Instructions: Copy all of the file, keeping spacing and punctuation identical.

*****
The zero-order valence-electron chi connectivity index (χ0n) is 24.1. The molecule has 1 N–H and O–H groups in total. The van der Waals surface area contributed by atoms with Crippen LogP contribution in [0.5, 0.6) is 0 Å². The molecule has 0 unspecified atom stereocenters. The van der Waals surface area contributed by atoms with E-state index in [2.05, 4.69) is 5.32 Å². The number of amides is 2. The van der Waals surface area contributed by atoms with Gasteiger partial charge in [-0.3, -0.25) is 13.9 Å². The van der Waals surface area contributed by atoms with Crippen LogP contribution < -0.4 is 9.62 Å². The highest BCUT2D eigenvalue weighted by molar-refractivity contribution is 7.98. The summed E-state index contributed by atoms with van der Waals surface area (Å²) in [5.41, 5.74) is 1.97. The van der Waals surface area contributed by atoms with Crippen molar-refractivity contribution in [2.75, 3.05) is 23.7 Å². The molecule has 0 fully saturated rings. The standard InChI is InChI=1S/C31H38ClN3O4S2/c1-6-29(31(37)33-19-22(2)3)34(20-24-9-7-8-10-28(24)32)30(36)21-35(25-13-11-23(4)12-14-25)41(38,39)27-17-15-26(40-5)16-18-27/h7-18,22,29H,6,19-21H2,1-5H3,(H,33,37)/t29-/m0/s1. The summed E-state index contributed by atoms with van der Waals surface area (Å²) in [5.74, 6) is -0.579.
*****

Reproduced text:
The zero-order valence-electron chi connectivity index (χ0n) is 24.1. The molecule has 1 N–H and O–H groups in total. The van der Waals surface area contributed by atoms with Crippen LogP contribution in [0.5, 0.6) is 0 Å². The molecule has 0 unspecified atom stereocenters. The van der Waals surface area contributed by atoms with E-state index in [2.05, 4.69) is 5.32 Å². The number of amides is 2. The van der Waals surface area contributed by atoms with Gasteiger partial charge in [-0.3, -0.25) is 13.9 Å². The van der Waals surface area contributed by atoms with Crippen LogP contribution < -0.4 is 9.62 Å². The highest BCUT2D eigenvalue weighted by molar-refractivity contribution is 7.98. The summed E-state index contributed by atoms with van der Waals surface area (Å²) in [5.41, 5.74) is 1.97. The van der Waals surface area contributed by atoms with Crippen molar-refractivity contribution in [2.75, 3.05) is 23.7 Å². The molecule has 0 fully saturated rings. The standard InChI is InChI=1S/C31H38ClN3O4S2/c1-6-29(31(37)33-19-22(2)3)34(20-24-9-7-8-10-28(24)32)30(36)21-35(25-13-11-23(4)12-14-25)41(38,39)27-17-15-26(40-5)16-18-27/h7-18,22,29H,6,19-21H2,1-5H3,(H,33,37)/t29-/m0/s1. The summed E-state index contributed by atoms with van der Waals surface area (Å²) in [5.74, 6) is -0.579.